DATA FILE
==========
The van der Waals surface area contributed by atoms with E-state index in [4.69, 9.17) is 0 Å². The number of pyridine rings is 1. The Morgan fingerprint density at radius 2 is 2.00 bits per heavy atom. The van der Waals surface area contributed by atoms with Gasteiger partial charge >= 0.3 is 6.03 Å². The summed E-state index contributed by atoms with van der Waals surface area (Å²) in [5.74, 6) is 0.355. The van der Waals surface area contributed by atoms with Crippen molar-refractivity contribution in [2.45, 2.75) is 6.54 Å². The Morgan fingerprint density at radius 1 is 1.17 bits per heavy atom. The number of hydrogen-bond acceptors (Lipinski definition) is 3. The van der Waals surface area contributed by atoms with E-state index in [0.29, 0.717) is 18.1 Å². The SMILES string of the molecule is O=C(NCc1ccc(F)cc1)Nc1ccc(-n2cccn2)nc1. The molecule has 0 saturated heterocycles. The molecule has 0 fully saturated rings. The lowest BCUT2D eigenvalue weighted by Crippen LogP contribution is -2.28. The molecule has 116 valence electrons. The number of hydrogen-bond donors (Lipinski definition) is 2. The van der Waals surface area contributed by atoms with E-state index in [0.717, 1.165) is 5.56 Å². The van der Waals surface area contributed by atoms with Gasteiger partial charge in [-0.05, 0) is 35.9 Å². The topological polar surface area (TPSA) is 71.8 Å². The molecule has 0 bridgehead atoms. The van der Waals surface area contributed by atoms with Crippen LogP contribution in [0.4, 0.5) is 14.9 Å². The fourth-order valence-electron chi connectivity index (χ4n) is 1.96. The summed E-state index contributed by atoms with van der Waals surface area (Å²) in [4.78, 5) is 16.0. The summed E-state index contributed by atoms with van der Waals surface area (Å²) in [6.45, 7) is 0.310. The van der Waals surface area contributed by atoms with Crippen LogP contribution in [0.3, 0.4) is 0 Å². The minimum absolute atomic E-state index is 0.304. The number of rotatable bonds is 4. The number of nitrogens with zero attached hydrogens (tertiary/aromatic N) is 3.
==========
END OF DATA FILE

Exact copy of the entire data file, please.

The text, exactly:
The van der Waals surface area contributed by atoms with E-state index in [4.69, 9.17) is 0 Å². The number of pyridine rings is 1. The Morgan fingerprint density at radius 2 is 2.00 bits per heavy atom. The van der Waals surface area contributed by atoms with Gasteiger partial charge >= 0.3 is 6.03 Å². The summed E-state index contributed by atoms with van der Waals surface area (Å²) in [5.74, 6) is 0.355. The van der Waals surface area contributed by atoms with Crippen molar-refractivity contribution in [2.45, 2.75) is 6.54 Å². The Morgan fingerprint density at radius 1 is 1.17 bits per heavy atom. The number of hydrogen-bond acceptors (Lipinski definition) is 3. The van der Waals surface area contributed by atoms with E-state index in [0.29, 0.717) is 18.1 Å². The SMILES string of the molecule is O=C(NCc1ccc(F)cc1)Nc1ccc(-n2cccn2)nc1. The molecule has 0 saturated heterocycles. The molecule has 0 fully saturated rings. The lowest BCUT2D eigenvalue weighted by Crippen LogP contribution is -2.28. The molecule has 116 valence electrons. The number of hydrogen-bond donors (Lipinski definition) is 2. The van der Waals surface area contributed by atoms with E-state index in [0.717, 1.165) is 5.56 Å². The van der Waals surface area contributed by atoms with Gasteiger partial charge in [-0.05, 0) is 35.9 Å². The topological polar surface area (TPSA) is 71.8 Å². The molecule has 0 bridgehead atoms. The van der Waals surface area contributed by atoms with Crippen LogP contribution in [0.4, 0.5) is 14.9 Å². The fourth-order valence-electron chi connectivity index (χ4n) is 1.96. The summed E-state index contributed by atoms with van der Waals surface area (Å²) in [4.78, 5) is 16.0. The summed E-state index contributed by atoms with van der Waals surface area (Å²) in [6.45, 7) is 0.310. The van der Waals surface area contributed by atoms with Crippen LogP contribution in [0.3, 0.4) is 0 Å². The minimum absolute atomic E-state index is 0.304. The number of rotatable bonds is 4. The number of nitrogens with zero attached hydrogens (tertiary/aromatic N) is 3.